Depressed seroconversion in immunocompromised COVID-19 vaccine recipients

The coronavirus disease 2019 (COVID-19) pandemic is a great risk to those with weakened immune systems, including both the immunocompromised and the elderly. While shielding tactics, social distancing, and other restrictions have attempted to keep immunocompromised people safe, as mass vaccination programs gain more and more traction, many governments are beginning to remove these measures.

Study: Efficacy of COVID-19 vaccines in immunocompromised patients: A systematic review and meta-analysis. Image Credit: Yuganov Konstantin/ ShutterstockStudy: Efficacy of COVID-19 vaccines in immunocompromised patients: A systematic review and meta-analysis. Image Credit: Yuganov Konstantin/ Shutterstock

These vaccines have shown strong efficacy in immunocompetent individuals, with those approved in the EU showing between 70-90% protections following both doses. Unfortunately, vaccine trials rarely include immunocompromised people – both because many of them are incapable of receiving vaccines and the inherently increased risk in testing vaccines on those with weakened immune systems.

Theoretically, mRNA vaccines pose no threat of infection, but risks remain of allergic reactions and immune hypersensitivity. Researchers from the University of Singapore have reviewed the data in post-vaccinated immunocompromised patients to examine the effectiveness of these vaccines in these patients.

A preprint version of the study is available on the medRxiv* server while the article undergoes peer review.

The study

The researchers took papers published between December 2020 and September 2021 and had two researchers screen them by title, abstract and full text, with any disagreements resolved by a third researcher. Only results from human subjects were included. Certain studies that did not report data in appropriate forms or included but did not report immunocompetent control groups were not included. Unfortunately, there were no randomized trials of COVID-19 vaccines in immunocompromised individuals. The researchers pooled risk ratios from studies and used DerSimonian random-effects meta-analysis to examine associations, as well as performing sensitivity analysis and publication bias.

In total, 42 studies were eventually included in the review, from a total of 3283 before the screening. None were experimental trials – most observed seroconversion/seroprevalence in submitted blood samples. 88% of studies (37/42) showed seroconversion in both immunocompromised and control groups. Sixteen studies examined responses after the first dose, with the rest examining responses after the second. 83.3% of studies used mRNA vaccines, with two studies looking at CoronaVac and five examining both.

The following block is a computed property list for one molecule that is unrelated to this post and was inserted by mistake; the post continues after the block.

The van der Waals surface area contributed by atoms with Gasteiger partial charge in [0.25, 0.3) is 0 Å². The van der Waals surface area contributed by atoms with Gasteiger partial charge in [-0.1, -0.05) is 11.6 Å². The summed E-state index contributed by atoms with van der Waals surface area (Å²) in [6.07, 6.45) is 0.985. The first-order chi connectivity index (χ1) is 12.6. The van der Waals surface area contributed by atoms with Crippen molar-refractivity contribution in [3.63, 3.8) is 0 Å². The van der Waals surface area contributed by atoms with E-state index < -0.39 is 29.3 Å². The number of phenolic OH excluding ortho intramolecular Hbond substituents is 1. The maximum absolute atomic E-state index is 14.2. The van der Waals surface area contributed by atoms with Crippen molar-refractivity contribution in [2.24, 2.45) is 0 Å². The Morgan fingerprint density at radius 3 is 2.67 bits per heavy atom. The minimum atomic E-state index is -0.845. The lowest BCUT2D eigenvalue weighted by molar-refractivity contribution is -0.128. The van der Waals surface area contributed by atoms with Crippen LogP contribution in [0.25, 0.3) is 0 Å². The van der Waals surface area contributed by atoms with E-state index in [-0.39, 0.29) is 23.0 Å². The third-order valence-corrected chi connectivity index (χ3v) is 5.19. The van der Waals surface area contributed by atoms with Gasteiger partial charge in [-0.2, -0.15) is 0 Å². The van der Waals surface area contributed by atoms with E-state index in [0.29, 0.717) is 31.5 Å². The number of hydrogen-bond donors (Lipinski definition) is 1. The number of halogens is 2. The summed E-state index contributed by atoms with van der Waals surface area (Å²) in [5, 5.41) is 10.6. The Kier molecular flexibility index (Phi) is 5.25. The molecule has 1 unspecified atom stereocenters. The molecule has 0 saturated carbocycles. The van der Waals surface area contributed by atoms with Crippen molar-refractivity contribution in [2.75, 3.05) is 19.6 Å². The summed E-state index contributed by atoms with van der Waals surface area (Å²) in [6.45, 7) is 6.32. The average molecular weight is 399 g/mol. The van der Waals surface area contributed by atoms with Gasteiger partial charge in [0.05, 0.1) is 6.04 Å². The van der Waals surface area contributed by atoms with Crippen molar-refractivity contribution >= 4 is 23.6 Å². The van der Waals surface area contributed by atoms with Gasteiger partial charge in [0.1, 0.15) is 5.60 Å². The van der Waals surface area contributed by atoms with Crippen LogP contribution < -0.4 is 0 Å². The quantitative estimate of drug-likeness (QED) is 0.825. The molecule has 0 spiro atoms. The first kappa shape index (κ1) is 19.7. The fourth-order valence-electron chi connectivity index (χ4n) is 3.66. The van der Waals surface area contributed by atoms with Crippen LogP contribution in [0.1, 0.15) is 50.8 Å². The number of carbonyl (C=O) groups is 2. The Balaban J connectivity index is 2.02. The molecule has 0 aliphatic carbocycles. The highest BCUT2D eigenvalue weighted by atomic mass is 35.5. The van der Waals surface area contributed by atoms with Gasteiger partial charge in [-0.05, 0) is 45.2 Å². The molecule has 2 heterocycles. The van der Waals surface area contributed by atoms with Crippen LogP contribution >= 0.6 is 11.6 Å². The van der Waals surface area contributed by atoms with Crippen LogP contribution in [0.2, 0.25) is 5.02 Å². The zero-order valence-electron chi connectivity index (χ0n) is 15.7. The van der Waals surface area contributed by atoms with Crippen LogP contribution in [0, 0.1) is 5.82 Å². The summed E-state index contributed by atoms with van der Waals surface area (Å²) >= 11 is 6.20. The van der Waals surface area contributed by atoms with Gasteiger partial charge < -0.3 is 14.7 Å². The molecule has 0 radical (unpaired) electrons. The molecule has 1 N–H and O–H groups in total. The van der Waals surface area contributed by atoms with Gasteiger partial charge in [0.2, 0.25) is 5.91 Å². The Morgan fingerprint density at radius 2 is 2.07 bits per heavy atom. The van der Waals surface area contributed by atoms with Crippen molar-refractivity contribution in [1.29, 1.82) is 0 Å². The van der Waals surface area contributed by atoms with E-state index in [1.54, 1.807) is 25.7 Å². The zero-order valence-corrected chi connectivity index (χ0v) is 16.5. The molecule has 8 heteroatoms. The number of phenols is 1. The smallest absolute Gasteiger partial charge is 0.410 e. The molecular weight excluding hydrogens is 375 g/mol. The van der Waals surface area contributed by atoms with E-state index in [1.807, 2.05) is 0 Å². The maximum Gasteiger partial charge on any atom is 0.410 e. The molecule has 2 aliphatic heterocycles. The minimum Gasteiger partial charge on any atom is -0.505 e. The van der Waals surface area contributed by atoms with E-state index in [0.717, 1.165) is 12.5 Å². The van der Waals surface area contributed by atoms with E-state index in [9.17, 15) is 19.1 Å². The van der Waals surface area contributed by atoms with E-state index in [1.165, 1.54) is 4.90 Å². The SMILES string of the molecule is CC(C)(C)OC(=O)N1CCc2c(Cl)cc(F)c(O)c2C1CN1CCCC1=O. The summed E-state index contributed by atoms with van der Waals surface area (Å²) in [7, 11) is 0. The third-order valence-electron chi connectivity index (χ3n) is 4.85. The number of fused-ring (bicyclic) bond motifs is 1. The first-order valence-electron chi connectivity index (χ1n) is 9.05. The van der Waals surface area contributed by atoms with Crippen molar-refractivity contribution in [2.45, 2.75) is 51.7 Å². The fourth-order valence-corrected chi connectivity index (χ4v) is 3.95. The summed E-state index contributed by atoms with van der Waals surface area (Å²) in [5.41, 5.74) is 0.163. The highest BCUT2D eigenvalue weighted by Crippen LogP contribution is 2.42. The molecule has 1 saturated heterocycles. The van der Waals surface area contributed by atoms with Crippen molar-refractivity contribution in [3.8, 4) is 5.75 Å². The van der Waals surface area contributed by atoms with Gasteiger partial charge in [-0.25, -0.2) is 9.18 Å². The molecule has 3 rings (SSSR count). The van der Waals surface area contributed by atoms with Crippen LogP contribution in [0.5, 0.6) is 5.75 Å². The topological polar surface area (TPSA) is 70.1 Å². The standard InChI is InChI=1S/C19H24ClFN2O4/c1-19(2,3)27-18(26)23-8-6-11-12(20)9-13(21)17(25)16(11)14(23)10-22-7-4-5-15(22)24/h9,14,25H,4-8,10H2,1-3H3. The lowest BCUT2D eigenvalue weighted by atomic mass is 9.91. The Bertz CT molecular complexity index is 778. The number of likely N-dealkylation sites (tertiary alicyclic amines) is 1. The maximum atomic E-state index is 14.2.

As expected, 17 studies showed significantly reduced seroconversion rates in immunocompromised individuals after the first dose, with the risk ratios (RR) at 0.27. Transplant recipients were at most risk, with an RR of 0.06, followed by hematological cancers, solid cancers, and then IMID patients. Another 30 studies showed the results of immunocompromised patients after the second dose.

Promisingly, the RR was much higher, with the total combined RR of immunocompromised individuals at 0.62, compared to 0.99 in healthy individuals. The immunocompromised patients at the greatest risk also changed following the second dose – although transplant patients were still the most endangered, followed by hematological cancers, IMID patients, and then solid cancers.

These results are backed up by previous studies showing lower vaccine protection in cancer patients for viruses such as influenza. The same trends were also seen in seroconversion rates and antibody titers, with some protection being offered but generally less than seen in healthy individuals.

Conclusion

The authors highlight that their study – the first meta-analysis of immunogenicity and serological titers in immunocompromised individuals who have taken the COVID-19 vaccine – further cements the importance of the second dose of the vaccine as well as strengthening the argument for booster shots, especially amongst the immunocompromised and at-risk groups such as the elderly. The second dose provided far more protection than the first dose, and in solid cancer patients raised the RR to levels approaching those seen in healthy patients.

The scientists also recommend that vaccine regimens be tailored to the level of risk and degree of immunocompromise. While governments already took this approach to a certain degree, the authors recommend going even further and providing booster doses with respect to factors such as the level of immunosuppression that certain drugs provide and the disease that caused the patient to become immunocompromised.

The researchers finally draw attention to the lack of information on the effects of the COVID-19 vaccines in certain populations, such as those suffering from HIV and AIDS, which are known to suffer lower vaccine response rates.

*Important notice

medRxiv publishes preliminary scientific reports that are not peer-reviewed and, therefore, should not be regarded as conclusive, guide clinical practice/health-related behavior, or treated as established information

Journal reference:
Sam Hancock

Written by

Sam Hancock

Sam completed his MSci in Genetics at the University of Nottingham in 2019, fuelled initially by an interest in genetic ageing. As part of his degree, he also investigated the role of rnh genes in originless replication in archaea.

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